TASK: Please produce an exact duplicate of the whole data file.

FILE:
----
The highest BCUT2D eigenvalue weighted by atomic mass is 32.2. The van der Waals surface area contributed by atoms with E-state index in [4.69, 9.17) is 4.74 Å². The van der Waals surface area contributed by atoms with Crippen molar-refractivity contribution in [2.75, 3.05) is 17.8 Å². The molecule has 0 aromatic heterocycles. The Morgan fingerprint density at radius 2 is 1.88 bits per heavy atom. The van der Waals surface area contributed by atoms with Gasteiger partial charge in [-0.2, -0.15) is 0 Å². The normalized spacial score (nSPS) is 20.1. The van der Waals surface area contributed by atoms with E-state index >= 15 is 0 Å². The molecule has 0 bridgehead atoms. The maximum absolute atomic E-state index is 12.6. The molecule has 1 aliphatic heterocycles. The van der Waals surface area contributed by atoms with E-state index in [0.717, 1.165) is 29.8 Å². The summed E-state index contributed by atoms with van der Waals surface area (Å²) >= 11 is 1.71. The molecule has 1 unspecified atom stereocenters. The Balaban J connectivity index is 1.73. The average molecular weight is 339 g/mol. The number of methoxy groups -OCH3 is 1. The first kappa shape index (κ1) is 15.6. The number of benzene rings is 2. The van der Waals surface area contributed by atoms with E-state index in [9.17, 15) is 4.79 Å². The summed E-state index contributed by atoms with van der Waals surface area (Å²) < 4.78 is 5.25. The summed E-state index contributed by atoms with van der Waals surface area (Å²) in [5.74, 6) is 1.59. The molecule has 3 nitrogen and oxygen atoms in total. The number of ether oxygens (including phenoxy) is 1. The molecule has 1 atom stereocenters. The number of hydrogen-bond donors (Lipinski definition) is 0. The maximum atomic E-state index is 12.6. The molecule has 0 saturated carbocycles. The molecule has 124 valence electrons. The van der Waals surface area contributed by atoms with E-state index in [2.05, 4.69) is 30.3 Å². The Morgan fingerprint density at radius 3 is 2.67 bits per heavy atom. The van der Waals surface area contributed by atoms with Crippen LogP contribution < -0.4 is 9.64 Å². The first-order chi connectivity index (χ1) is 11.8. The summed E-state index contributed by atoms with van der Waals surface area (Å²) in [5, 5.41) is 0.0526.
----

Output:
The highest BCUT2D eigenvalue weighted by atomic mass is 32.2. The van der Waals surface area contributed by atoms with E-state index in [4.69, 9.17) is 4.74 Å². The van der Waals surface area contributed by atoms with Crippen molar-refractivity contribution in [2.75, 3.05) is 17.8 Å². The molecule has 0 aromatic heterocycles. The Morgan fingerprint density at radius 2 is 1.88 bits per heavy atom. The van der Waals surface area contributed by atoms with Gasteiger partial charge in [-0.2, -0.15) is 0 Å². The normalized spacial score (nSPS) is 20.1. The van der Waals surface area contributed by atoms with E-state index >= 15 is 0 Å². The molecule has 0 bridgehead atoms. The maximum absolute atomic E-state index is 12.6. The molecule has 1 aliphatic heterocycles. The van der Waals surface area contributed by atoms with E-state index in [0.717, 1.165) is 29.8 Å². The summed E-state index contributed by atoms with van der Waals surface area (Å²) >= 11 is 1.71. The molecule has 1 unspecified atom stereocenters. The Balaban J connectivity index is 1.73. The average molecular weight is 339 g/mol. The number of methoxy groups -OCH3 is 1. The first kappa shape index (κ1) is 15.6. The number of benzene rings is 2. The van der Waals surface area contributed by atoms with E-state index in [9.17, 15) is 4.79 Å². The summed E-state index contributed by atoms with van der Waals surface area (Å²) < 4.78 is 5.25. The summed E-state index contributed by atoms with van der Waals surface area (Å²) in [5.74, 6) is 1.59. The molecule has 3 nitrogen and oxygen atoms in total. The number of ether oxygens (including phenoxy) is 1. The molecule has 1 atom stereocenters. The number of hydrogen-bond donors (Lipinski definition) is 0. The maximum atomic E-state index is 12.6. The molecule has 0 saturated carbocycles. The molecule has 124 valence electrons. The van der Waals surface area contributed by atoms with E-state index in [2.05, 4.69) is 30.3 Å². The Morgan fingerprint density at radius 3 is 2.67 bits per heavy atom. The van der Waals surface area contributed by atoms with Crippen LogP contribution < -0.4 is 9.64 Å². The first-order chi connectivity index (χ1) is 11.8. The summed E-state index contributed by atoms with van der Waals surface area (Å²) in [5, 5.41) is 0.0526.